Cruise confidence returns for NCL in Asia

A combination of tactical consumer promotions, close engagements with travel trade partners, and emphasis on onboard health and safety procedures has helped Norwegian Cruise Line (NCL) to establish a strong and regular forward booking momentum in Asian source markets so far this year.

In an interview with TTG Asia, Ben Angell, vice president and managing director, APAC revealed that there has been a “very positive level of demand” out of Asia despite ongoing travel challenges and, even more encouraging, is that bookings are bucking Asia’s last-minute booking trend.

Angell: committed to expanding deployments in Asia

Said Angell: “It is no secret that many markets in Asia typically book closer in compared to other markets around the world. Despite that, we’ve seen those booking curves lengthen and some Asian guests have told us that they are excited to travel on 2022, 2023 sailings.”

Asian customers are gravitating towards a mix of itineraries, from the all-time popular Europe, Hawaii and Alaska voyages to close-to-home itineraries.

According to Nicholas Lim, general manager, sales APAC, Chinese New Year sailings out of Hong Kong in 2022 as well as Japan voyages for next year’s cherry blossom season have attracted the healthiest forward bookings out of Asia. Strong source markets for NCL now are Singapore, Indonesia, Hong Kong, Thailand and parts of China.

Lim expects more bookings to surface as more travel bubbles are formed, such as between Singapore and New Zealand or Singapore and Australia.

Angell and Lim observed that the promise and delivery of value is more important than ever in cruising today.

“It is not necessarily the lowest price that will convince somebody to put a booking down. It is value that will influence decisions, and we know that value is a complicated mix of price point, promotion, onboard experience, brand quality and so on,” Angell explained.

Lim added that the value mix has to be supported by trade partner engagement and bespoke solutions to help each of them get business in the books.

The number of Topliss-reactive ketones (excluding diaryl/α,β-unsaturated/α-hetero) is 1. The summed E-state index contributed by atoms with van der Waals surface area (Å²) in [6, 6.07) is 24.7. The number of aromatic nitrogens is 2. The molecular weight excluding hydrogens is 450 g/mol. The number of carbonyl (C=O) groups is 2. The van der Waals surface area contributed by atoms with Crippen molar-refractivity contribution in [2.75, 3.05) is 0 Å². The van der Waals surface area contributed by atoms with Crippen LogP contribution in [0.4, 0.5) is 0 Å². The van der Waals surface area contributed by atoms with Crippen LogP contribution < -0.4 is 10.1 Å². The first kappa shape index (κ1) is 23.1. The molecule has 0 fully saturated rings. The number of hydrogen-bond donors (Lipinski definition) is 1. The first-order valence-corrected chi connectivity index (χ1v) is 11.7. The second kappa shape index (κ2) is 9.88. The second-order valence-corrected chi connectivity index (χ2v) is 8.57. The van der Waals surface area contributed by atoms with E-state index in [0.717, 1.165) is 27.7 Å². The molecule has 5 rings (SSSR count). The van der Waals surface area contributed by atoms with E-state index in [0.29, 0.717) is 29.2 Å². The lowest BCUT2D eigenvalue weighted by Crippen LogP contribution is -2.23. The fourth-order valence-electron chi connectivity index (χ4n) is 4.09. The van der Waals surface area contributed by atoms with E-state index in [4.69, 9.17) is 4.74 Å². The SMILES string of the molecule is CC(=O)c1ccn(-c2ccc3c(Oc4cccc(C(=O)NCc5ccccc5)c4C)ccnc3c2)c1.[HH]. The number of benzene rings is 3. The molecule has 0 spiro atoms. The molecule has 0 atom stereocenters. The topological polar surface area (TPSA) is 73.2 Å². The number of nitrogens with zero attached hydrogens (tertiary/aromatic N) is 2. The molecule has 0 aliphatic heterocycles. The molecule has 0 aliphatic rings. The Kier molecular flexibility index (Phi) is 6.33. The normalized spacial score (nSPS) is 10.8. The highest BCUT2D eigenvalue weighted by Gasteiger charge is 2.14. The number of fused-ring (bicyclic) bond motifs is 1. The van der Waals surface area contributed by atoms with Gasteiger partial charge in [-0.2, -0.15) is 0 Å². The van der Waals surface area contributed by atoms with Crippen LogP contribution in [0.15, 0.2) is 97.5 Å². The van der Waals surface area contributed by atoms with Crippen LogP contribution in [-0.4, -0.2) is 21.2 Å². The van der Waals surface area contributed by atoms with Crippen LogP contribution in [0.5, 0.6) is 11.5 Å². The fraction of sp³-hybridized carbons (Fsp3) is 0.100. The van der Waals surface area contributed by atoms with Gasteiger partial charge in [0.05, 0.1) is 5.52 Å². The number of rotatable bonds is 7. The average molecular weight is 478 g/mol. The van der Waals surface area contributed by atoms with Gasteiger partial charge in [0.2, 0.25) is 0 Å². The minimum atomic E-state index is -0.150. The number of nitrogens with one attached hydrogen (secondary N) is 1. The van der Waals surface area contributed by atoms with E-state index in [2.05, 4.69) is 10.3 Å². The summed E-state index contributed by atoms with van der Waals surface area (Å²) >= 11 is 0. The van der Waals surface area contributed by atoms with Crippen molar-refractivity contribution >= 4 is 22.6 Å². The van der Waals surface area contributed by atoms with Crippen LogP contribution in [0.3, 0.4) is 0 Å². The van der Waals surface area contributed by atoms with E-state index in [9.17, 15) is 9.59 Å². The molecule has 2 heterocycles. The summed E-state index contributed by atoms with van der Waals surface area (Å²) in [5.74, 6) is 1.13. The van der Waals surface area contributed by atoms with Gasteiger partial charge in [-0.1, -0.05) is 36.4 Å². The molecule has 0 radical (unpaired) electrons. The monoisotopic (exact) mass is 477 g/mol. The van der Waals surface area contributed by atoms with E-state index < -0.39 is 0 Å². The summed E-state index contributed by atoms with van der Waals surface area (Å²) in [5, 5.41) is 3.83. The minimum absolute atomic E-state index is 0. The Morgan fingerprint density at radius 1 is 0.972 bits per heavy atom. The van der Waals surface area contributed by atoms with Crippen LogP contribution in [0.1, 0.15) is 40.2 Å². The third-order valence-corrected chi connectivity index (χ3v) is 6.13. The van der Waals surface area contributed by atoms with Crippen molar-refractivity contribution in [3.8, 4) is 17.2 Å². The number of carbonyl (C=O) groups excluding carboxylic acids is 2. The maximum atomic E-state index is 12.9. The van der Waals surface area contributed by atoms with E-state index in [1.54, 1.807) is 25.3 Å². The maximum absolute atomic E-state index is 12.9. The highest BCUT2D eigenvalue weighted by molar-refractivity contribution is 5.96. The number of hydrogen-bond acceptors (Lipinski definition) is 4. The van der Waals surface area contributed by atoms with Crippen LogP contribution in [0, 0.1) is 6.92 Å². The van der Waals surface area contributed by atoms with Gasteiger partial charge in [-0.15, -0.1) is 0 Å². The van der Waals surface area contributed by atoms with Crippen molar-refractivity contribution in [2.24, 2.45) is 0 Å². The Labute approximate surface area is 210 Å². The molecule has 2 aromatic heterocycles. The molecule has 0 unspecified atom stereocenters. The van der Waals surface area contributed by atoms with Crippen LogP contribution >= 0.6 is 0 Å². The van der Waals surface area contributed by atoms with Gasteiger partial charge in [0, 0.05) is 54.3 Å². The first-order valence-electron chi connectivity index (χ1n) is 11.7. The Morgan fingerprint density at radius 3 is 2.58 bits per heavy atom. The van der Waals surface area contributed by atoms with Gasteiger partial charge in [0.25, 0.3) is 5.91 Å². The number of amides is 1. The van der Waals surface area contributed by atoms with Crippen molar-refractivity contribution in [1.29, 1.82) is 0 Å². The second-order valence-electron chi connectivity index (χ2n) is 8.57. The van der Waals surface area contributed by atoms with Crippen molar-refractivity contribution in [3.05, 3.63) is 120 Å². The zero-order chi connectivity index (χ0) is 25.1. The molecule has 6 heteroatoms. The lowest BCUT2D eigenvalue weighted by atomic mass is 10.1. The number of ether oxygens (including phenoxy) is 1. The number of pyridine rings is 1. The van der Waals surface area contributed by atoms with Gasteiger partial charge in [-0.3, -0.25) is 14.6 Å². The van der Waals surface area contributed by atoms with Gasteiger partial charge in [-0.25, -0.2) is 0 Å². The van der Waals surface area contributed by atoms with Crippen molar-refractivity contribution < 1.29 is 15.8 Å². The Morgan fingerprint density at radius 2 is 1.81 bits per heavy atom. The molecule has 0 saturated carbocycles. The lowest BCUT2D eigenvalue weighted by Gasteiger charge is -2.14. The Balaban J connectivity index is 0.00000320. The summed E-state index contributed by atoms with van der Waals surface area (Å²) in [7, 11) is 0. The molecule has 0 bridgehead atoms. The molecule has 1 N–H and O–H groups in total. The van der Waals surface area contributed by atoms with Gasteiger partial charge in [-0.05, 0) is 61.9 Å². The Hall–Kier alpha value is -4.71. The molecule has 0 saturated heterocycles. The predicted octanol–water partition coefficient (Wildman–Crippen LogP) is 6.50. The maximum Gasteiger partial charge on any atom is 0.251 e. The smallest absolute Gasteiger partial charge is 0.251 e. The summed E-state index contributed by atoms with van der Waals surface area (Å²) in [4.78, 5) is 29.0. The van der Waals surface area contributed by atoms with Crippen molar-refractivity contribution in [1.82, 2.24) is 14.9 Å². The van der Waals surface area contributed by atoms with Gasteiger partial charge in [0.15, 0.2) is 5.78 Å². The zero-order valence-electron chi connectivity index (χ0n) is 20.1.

Norwegian Sun will sail a number of Asian voyages late-2021 through early-2023

To overcome the present challenge of a strained travel retail landscape where agency operations have been disrupted by the travel freeze and past contacts may have disappeared, NCL is focusing on partners that are still active and helping them to grow their bookings.

While solutions would differ across agencies, Angell said the one common assistance rendered by NCL is an aggressive marketing investment to drive consumer demand to partners.

These activities included the best Deal of the Year promotion in late-2020 to trigger year-end bookings for 2021 and 2022 voyages; the CruiseFirst programme for loyal customers; an emotional campaign bearing the slogan “Break free”, launched this year; the Take 5 offer which dishes out freebies, special packages and reduced rates; as well as ease of bookings through a smaller deposit requirement and full payment closer to date of voyage.

NCL would be increasing these investments so as to “position the NCL brand as the brand of choice, for fly-cruise in particular but also for domestic deployment in Asia”, said Angell.

Although NCL has chosen to make its great cruise comeback first in the western region from July to August this year and not in Asia, careful preparations for the widely publicised return to service have boosted customer confidence here.

When asked if NCL had considered deploying cruise-to-nowhere programmes in Asia, which have been successful for competing cruise lines, Angell said “many considerations had been weighed up” and the company would deploy ships “when the best opportunities arise”.

He also expressed a commitment to expanding deployment in Asia, a region that has delivered the fastest growth for the organisation.

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